‘Green’ packaging continues to spread through produce industry

01/17/2014 10:48:00 AM
Jim Offner

Where sustainability in the fruit and vegetable industry is concerned, what goes into boxes is getting almost as much attention as the product inside them.

Growers and shippers say “going green” and saving “green” — as in money — go hand in hand.

“We’ve reduced some of our packaging costs by recycling everything,” said Roger Pepperl, marketing director for Stemilt Growers LLC, Wenatchee, Wash.

Trays recycled from Stemilt’s used boxes come back in the form of new boxes and trays, he said.

Salinas, Calif.-based Mann Packing has cut its emissions by reducing its packaging, said Gina Nucci, director of healthy culinary innovation with the vegetable grower-shipper.

In corrugated boxes, she said, board grades and pack sizes have been reduced to limit the amount of paper required to make boxes.

“At Mann’s we’ve also increased the amount of recycled content in our boxes,” Nucci said.

On the film side, roll sizes have been increased to reduce freight and limit Mann’s environmental footprint, Nucci said.

In addition, resin thickness in trays has been reduced to limit the amount of packaging required to make Mann’s tray products.

Mann also has reduced its need for corner boards and receives most of its packaging deliveries in full truckload quantities to further limit the environmental impact of transportation, Nucci said.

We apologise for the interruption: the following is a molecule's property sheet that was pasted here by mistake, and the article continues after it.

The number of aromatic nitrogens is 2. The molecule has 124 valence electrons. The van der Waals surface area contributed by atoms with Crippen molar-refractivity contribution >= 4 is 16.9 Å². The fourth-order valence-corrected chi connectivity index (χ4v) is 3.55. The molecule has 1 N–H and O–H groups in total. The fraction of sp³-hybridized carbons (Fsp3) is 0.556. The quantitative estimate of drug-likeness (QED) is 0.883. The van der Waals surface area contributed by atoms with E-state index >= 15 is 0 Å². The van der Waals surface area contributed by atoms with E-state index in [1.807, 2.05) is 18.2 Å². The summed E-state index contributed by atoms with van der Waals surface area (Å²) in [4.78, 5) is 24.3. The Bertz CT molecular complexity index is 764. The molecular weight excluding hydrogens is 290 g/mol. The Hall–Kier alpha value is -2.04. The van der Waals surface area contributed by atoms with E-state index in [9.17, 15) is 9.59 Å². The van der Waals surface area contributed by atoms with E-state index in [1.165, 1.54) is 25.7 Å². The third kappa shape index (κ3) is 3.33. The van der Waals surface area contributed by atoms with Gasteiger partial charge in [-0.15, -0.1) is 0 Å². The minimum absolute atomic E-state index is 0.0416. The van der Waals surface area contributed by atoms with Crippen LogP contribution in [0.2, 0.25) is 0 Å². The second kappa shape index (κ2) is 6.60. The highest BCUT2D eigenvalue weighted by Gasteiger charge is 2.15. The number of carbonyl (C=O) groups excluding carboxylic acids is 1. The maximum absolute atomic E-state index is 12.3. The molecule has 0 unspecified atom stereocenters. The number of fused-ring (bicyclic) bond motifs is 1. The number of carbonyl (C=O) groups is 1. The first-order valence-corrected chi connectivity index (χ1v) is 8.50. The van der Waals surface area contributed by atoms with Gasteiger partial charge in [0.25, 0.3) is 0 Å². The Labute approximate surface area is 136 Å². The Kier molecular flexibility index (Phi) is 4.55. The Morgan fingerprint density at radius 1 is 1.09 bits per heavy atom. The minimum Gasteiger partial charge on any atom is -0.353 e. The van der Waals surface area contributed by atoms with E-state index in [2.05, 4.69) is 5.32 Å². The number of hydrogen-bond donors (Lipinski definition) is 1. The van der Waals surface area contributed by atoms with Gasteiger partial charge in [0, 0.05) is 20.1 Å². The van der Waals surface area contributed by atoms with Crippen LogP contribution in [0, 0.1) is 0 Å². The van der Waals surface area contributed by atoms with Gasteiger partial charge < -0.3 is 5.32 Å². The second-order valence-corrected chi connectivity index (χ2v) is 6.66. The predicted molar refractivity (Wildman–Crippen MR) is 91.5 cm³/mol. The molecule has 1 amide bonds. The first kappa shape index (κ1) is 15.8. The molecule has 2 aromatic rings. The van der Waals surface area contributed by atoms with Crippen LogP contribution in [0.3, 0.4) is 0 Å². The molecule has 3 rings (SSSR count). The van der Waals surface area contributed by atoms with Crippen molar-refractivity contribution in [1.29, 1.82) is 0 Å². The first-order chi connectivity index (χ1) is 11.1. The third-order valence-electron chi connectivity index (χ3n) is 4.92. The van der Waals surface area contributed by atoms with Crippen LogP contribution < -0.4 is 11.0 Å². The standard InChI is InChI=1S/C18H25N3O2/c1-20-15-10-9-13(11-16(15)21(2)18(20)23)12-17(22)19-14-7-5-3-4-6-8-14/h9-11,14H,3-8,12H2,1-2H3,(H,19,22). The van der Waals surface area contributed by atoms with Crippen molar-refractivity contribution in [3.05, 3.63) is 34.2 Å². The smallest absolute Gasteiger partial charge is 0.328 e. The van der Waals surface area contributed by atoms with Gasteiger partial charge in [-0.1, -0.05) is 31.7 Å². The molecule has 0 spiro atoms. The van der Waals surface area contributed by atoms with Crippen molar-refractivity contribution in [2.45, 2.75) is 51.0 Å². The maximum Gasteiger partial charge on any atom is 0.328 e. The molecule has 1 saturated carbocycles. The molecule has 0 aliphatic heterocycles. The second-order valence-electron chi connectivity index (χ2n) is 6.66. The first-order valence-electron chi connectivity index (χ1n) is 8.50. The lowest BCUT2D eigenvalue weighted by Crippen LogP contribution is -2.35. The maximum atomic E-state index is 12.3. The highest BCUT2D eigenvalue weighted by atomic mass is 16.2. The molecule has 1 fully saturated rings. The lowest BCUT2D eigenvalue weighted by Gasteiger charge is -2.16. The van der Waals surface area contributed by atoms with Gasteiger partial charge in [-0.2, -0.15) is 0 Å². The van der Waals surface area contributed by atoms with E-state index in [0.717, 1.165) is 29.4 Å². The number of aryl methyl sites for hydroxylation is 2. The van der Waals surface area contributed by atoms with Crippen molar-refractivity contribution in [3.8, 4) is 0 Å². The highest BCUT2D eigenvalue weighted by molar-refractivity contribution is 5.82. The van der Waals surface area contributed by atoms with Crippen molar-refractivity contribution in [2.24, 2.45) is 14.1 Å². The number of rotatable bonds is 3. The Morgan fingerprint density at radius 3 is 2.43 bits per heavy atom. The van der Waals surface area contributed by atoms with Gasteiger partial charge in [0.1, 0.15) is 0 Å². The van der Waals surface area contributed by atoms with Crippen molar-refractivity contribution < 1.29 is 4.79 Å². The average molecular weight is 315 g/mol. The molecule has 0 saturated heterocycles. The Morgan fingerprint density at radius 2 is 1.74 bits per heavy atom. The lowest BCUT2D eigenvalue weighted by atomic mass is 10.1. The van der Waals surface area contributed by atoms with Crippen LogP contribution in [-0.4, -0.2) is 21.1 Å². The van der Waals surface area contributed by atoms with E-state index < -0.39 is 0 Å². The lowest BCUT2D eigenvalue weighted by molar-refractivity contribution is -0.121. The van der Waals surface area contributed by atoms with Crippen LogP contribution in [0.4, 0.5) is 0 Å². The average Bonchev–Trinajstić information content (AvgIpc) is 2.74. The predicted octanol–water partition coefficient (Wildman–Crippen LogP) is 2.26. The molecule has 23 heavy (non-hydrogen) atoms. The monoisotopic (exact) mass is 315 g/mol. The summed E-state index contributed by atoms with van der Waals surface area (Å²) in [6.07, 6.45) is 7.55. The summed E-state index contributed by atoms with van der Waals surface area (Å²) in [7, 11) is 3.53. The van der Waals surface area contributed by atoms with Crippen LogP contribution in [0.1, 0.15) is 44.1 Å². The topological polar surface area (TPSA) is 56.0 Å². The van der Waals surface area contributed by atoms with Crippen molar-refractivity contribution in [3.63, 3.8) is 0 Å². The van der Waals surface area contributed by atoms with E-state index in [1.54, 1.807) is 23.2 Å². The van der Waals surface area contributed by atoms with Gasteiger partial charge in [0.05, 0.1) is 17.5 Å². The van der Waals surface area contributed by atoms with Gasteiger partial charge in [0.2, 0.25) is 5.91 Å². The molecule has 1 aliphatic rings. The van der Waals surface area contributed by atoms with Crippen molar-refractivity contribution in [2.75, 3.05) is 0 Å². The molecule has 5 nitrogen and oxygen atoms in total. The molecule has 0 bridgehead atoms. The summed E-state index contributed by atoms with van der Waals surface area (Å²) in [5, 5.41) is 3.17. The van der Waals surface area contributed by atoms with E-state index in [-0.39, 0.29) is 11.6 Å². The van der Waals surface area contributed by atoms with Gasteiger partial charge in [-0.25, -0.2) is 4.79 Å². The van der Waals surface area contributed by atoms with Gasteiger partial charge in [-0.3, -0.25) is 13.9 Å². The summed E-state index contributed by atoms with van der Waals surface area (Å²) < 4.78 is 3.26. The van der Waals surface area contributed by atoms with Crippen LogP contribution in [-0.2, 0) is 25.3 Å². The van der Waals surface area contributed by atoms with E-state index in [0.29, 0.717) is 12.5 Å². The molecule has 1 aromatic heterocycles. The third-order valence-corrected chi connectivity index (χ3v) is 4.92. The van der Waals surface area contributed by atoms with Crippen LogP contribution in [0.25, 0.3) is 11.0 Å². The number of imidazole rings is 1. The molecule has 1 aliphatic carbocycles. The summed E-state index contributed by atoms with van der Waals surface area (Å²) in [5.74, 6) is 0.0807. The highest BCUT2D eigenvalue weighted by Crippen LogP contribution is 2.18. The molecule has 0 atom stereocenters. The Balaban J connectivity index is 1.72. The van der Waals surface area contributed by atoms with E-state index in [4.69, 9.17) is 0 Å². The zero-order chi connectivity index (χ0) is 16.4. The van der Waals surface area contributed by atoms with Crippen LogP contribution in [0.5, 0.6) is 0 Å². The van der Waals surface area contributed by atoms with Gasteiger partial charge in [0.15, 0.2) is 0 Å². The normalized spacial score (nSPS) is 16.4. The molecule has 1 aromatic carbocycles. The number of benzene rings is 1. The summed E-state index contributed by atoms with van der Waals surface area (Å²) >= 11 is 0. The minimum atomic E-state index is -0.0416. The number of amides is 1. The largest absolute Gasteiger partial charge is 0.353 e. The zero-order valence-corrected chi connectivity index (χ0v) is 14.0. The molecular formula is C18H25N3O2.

Cashmere, Wash.-based fruit grower-shipper Crunch Pak has reduced the volume of material used in its packaging, said Tony Freytag, senior vice president of sales and marketing.

“Reducing the thickness of our clamshell packaging by 10% saves more than 26 tons of packaging annually,” he said. The company also reduced the thickness of single-serve bags by 20%.

“Redesigning our shipping cartons to use more recycled post-consumer corrugate keeps more than 29 tons of paperboard out of landfills annually,” Freytag said.

At Earthbound Farm, San Juan Bautista, Calif., all clamshells contain 100% recycled plastic, said Samantha Cabaluna, vice president of marketing and communications.

Shannon Boase, director of new market development with CKF Inc., Hantsport, Nova Scotia, which recently bought her Vancouver, British Columbia-based firm, Earthcycle Packaging Ltd., said she expects to see more flow wrapping in 2014.

Boase said her company has a program with asparagus grower-shipper Gourmet Trading.

“According to Gourmet Trading, the program that they are running using an Earthcycle base with a flow wrap extends shelf life and has received tremendous feedback and support from the consumer and retailers,” Boase said.


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